History and Scope
The California Thoroughbred Breeders Association was founded in 1937 as a non-profit organization dedicated to the advancement of Thoroughbred breeding and racing in California. It is governed by a board of 15 directors voted on by the association's membership.
The CTBA has kept measure with the growth of the industry in the state and is today among the largest organization of its kind in the nation. The membership is comprised of people representing all walks of life and all levels of involvement in the industry.
California's Thoroughbred industry today accounts for 50,000 jobs and 148,000 Thoroughbred horses that have a $5.1 billion impact on the state's economy.
It was in the 1850s that Don Andreas Sepulveda brought the first known Thoroughbred to California. This was the imported Australian mare Black Swan. Her easy victory over Governor Pio Pico's prized Spanish-bred stallion Sarco in a nine-mile cross-country race caught the attention of the Old West, and sparked a steady influx of Thoroughbreds into the state. The Walker-Otis Anti-Racetrack Gambling Bill in 1909, however, brought an end to legalized horse racing in California. As a result, the Thoroughbred industry slowed to a crawl and did not pick up again for more than 20 years.
With the passing of the Woolwine-Maloney Bill in 1933 racing returned in full force to California. The first meeting held under the new legislation was the San Joaquin County Fair in Stockton in 1933, followed by Pomona, Tanforan, Bay Meadows and soon after by Santa Anita, Del Mar and Hollywood Park.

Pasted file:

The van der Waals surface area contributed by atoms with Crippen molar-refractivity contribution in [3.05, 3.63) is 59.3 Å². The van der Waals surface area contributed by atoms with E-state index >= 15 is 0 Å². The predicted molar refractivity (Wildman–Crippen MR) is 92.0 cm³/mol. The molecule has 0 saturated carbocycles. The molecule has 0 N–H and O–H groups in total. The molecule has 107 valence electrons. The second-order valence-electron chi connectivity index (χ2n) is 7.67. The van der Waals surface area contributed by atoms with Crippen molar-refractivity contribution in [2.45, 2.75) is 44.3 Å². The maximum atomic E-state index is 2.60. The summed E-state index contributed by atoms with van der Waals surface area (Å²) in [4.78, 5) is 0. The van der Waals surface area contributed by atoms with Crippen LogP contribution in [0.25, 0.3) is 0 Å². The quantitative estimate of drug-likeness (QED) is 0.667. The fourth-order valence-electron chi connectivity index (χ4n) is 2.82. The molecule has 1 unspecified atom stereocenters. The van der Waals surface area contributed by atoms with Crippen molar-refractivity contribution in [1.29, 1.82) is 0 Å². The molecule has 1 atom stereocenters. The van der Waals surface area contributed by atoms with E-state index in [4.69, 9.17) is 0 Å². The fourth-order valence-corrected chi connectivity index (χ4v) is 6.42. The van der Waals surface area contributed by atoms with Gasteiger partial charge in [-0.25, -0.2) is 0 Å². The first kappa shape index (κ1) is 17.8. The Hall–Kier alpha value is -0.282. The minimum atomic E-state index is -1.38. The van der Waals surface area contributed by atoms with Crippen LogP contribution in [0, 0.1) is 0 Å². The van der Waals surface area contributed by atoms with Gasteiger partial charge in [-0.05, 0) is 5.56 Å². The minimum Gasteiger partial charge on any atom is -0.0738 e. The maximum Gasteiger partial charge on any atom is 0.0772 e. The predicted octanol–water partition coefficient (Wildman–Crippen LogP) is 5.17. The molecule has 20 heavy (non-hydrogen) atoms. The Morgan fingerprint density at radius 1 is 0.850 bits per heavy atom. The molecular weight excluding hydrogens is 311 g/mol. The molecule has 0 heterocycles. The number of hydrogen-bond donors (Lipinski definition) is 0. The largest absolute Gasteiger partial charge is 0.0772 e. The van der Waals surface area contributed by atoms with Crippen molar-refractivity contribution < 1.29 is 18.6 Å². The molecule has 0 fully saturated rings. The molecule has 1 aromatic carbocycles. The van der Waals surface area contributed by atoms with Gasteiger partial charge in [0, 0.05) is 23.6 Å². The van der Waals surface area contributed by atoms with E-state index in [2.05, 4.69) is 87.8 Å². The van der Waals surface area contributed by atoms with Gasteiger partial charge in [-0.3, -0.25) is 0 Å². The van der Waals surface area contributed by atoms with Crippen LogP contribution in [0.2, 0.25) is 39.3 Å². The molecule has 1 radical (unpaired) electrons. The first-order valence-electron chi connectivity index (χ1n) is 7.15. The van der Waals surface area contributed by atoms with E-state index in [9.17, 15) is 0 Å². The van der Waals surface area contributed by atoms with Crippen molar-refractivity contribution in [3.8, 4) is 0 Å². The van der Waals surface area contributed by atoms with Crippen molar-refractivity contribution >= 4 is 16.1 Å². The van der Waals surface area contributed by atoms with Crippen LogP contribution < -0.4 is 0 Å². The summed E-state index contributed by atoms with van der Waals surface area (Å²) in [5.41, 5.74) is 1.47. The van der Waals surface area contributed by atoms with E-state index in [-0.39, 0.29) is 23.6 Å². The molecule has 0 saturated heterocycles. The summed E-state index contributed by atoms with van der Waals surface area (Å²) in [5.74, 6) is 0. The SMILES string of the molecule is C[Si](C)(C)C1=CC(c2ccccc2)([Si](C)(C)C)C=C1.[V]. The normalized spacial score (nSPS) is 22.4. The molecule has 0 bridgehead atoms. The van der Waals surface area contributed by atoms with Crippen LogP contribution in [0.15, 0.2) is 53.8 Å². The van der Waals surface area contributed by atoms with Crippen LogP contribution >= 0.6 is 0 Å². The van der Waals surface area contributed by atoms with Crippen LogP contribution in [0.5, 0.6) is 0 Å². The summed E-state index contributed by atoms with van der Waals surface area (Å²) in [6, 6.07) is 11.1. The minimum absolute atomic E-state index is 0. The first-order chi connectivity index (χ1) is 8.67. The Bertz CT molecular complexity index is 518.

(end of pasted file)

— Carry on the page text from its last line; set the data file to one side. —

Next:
CTBA’s impact on the state’s breeding and racing industry is far reaching. CTBA administers the Maiden Bonus Program, which adds $10,000 to winners of maiden allowance races in Northern California and $17,500 to winners of maiden special weight races in Southern California. CTBA also administers California’s lucrative incentive awards program, which includes Breeders Awards, Owner Awards, Stallion Owner Awards, and the California-bred Race Fund. Awards totaled nearly $12 million last year. In addition, CTBA is the official registering agency for California-bred Thoroughbreds. The Association conducts one Thoroughbred auction each year – the Northern California Yearling Sale. CTBA is a co-sponsor of California Cup day and is instrumental in coordinating the entire California-bred restricted racing schedule. The CTBA hosts numerous educational seminars and events throughout the state. On the communication front, CTBA publishes California Thoroughbred magazine, yearly stallion and industry directories and maintains an interactive Internet web site, www.ctba.com.